About 60% of Americans use a public restroom one to five times a week, according to the latest annual hand washing survey conducted by Bradley Corporation.
Besides using the toilet and washing their hands, the top five things Americans do in a public restroom are: check their appearance, blow their nose or cough, get away, use their cell phone and change clothes. By far, 18-34 year olds use public restrooms the most frequently with three to 10 stops a week.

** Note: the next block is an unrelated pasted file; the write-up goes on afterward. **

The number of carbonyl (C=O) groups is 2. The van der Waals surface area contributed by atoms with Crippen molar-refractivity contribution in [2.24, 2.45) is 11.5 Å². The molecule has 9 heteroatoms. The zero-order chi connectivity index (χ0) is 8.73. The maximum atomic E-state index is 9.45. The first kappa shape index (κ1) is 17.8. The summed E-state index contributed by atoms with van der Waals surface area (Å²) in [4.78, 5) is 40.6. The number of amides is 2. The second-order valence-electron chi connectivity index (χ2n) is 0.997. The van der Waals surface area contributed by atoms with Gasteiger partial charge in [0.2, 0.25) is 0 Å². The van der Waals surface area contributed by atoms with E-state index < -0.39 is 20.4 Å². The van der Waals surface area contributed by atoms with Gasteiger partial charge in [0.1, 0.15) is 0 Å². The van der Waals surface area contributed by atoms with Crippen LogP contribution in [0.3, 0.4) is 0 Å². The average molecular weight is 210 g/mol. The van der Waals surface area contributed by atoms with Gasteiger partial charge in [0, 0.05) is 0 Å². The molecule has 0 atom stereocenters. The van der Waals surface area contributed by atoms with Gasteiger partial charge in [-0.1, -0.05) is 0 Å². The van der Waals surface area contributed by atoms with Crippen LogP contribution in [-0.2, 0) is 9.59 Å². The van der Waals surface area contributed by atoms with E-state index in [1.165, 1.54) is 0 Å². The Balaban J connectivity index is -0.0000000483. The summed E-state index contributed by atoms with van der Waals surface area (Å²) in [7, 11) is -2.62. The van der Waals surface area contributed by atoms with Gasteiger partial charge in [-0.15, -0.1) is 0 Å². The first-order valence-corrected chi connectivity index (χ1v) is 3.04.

“When we looked at how people ‘get away’ in a public restroom, we found 27% use it as a place to take a mental health break, avoid someone, hide, and even cry,” says Jon Dommisse, director of strategy and corporate development for Bradley Corp. “Almost a third of the population go to the restroom for respite.”
That begs the question about whether designers of public restrooms should build in space and benches for people to recompose themselves. This may be happening already, with family restrooms having grown in popularity in the past decade. Some 76% of parents have availed themselves of a family restroom to, among other things, change a diaper, change clothes, wash a child’s face, and calm a child.